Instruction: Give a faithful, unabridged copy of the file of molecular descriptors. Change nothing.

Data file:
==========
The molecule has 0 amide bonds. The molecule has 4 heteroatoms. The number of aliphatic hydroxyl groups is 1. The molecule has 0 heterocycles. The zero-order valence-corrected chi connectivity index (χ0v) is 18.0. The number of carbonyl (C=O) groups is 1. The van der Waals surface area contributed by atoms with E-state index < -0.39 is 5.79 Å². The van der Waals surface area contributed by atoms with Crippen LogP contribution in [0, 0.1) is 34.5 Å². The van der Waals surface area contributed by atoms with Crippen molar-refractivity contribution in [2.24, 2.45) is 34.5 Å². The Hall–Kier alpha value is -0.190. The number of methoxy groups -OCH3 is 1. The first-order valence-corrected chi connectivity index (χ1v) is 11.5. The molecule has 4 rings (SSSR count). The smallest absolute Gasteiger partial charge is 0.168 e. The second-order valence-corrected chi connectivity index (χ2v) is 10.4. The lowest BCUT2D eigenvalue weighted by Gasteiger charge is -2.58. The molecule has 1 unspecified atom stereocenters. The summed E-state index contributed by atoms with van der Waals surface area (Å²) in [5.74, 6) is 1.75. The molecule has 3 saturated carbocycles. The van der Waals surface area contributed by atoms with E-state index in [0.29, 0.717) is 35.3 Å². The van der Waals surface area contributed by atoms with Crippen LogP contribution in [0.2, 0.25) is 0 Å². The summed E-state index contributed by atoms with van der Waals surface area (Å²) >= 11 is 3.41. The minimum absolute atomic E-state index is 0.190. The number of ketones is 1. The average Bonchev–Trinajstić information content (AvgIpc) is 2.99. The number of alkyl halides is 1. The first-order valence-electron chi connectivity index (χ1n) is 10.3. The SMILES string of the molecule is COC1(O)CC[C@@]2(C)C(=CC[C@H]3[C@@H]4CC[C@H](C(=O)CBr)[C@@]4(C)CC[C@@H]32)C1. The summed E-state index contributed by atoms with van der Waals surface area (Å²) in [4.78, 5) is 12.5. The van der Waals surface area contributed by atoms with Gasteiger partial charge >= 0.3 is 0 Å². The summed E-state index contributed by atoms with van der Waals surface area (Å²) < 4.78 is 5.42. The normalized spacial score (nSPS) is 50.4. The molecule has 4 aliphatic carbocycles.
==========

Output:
The molecule has 0 amide bonds. The molecule has 4 heteroatoms. The number of aliphatic hydroxyl groups is 1. The molecule has 0 heterocycles. The zero-order valence-corrected chi connectivity index (χ0v) is 18.0. The number of carbonyl (C=O) groups is 1. The van der Waals surface area contributed by atoms with E-state index < -0.39 is 5.79 Å². The van der Waals surface area contributed by atoms with Crippen LogP contribution in [0, 0.1) is 34.5 Å². The van der Waals surface area contributed by atoms with Crippen molar-refractivity contribution in [2.24, 2.45) is 34.5 Å². The Hall–Kier alpha value is -0.190. The number of methoxy groups -OCH3 is 1. The first-order valence-corrected chi connectivity index (χ1v) is 11.5. The molecule has 4 rings (SSSR count). The smallest absolute Gasteiger partial charge is 0.168 e. The second-order valence-corrected chi connectivity index (χ2v) is 10.4. The lowest BCUT2D eigenvalue weighted by Gasteiger charge is -2.58. The molecule has 1 unspecified atom stereocenters. The summed E-state index contributed by atoms with van der Waals surface area (Å²) in [5.74, 6) is 1.75. The molecule has 3 saturated carbocycles. The van der Waals surface area contributed by atoms with E-state index in [0.29, 0.717) is 35.3 Å². The van der Waals surface area contributed by atoms with Crippen LogP contribution in [0.2, 0.25) is 0 Å². The summed E-state index contributed by atoms with van der Waals surface area (Å²) >= 11 is 3.41. The minimum absolute atomic E-state index is 0.190. The number of ketones is 1. The average Bonchev–Trinajstić information content (AvgIpc) is 2.99. The number of alkyl halides is 1. The first-order valence-electron chi connectivity index (χ1n) is 10.3. The SMILES string of the molecule is COC1(O)CC[C@@]2(C)C(=CC[C@H]3[C@@H]4CC[C@H](C(=O)CBr)[C@@]4(C)CC[C@@H]32)C1. The summed E-state index contributed by atoms with van der Waals surface area (Å²) in [4.78, 5) is 12.5. The van der Waals surface area contributed by atoms with Gasteiger partial charge >= 0.3 is 0 Å². The summed E-state index contributed by atoms with van der Waals surface area (Å²) < 4.78 is 5.42. The normalized spacial score (nSPS) is 50.4. The molecule has 4 aliphatic carbocycles.